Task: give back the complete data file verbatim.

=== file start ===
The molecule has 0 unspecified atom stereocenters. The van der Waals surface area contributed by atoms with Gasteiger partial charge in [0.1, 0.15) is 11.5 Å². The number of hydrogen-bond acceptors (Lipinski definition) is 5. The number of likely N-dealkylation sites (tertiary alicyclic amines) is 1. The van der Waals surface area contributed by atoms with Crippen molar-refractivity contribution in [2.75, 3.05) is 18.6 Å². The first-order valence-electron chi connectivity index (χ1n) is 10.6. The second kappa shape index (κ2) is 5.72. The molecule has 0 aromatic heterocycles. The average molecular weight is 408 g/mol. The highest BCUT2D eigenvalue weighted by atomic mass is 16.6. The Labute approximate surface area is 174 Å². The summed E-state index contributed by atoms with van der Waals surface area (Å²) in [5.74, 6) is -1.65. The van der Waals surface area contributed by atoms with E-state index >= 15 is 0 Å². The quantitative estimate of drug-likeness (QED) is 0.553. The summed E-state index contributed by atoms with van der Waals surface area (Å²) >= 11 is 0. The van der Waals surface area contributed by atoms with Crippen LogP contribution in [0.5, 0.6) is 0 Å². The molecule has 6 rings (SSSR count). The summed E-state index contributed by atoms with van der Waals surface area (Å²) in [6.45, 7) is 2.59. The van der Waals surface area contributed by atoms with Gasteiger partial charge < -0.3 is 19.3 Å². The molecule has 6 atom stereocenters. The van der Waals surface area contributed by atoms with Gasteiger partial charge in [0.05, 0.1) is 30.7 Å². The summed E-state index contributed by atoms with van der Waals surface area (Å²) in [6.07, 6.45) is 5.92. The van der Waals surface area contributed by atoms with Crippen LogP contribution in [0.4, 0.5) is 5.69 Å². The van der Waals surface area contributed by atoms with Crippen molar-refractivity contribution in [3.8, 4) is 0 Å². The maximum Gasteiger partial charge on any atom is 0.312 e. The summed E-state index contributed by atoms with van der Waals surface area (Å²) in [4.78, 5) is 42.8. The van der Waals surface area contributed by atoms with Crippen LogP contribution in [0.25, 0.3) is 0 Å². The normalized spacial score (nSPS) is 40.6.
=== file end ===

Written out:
The molecule has 0 unspecified atom stereocenters. The van der Waals surface area contributed by atoms with Gasteiger partial charge in [0.1, 0.15) is 11.5 Å². The number of hydrogen-bond acceptors (Lipinski definition) is 5. The number of likely N-dealkylation sites (tertiary alicyclic amines) is 1. The van der Waals surface area contributed by atoms with Crippen molar-refractivity contribution in [2.75, 3.05) is 18.6 Å². The first-order valence-electron chi connectivity index (χ1n) is 10.6. The second kappa shape index (κ2) is 5.72. The molecule has 0 aromatic heterocycles. The average molecular weight is 408 g/mol. The highest BCUT2D eigenvalue weighted by atomic mass is 16.6. The Labute approximate surface area is 174 Å². The summed E-state index contributed by atoms with van der Waals surface area (Å²) in [5.74, 6) is -1.65. The van der Waals surface area contributed by atoms with E-state index >= 15 is 0 Å². The quantitative estimate of drug-likeness (QED) is 0.553. The summed E-state index contributed by atoms with van der Waals surface area (Å²) >= 11 is 0. The van der Waals surface area contributed by atoms with Crippen LogP contribution in [0.5, 0.6) is 0 Å². The molecule has 6 rings (SSSR count). The summed E-state index contributed by atoms with van der Waals surface area (Å²) in [6.45, 7) is 2.59. The van der Waals surface area contributed by atoms with Gasteiger partial charge < -0.3 is 19.3 Å². The molecule has 6 atom stereocenters. The van der Waals surface area contributed by atoms with Gasteiger partial charge in [0.05, 0.1) is 30.7 Å². The summed E-state index contributed by atoms with van der Waals surface area (Å²) in [6.07, 6.45) is 5.92. The van der Waals surface area contributed by atoms with Crippen LogP contribution in [0.4, 0.5) is 5.69 Å². The van der Waals surface area contributed by atoms with Crippen molar-refractivity contribution in [3.8, 4) is 0 Å². The maximum Gasteiger partial charge on any atom is 0.312 e. The summed E-state index contributed by atoms with van der Waals surface area (Å²) in [4.78, 5) is 42.8. The van der Waals surface area contributed by atoms with Crippen LogP contribution in [0.25, 0.3) is 0 Å². The normalized spacial score (nSPS) is 40.6.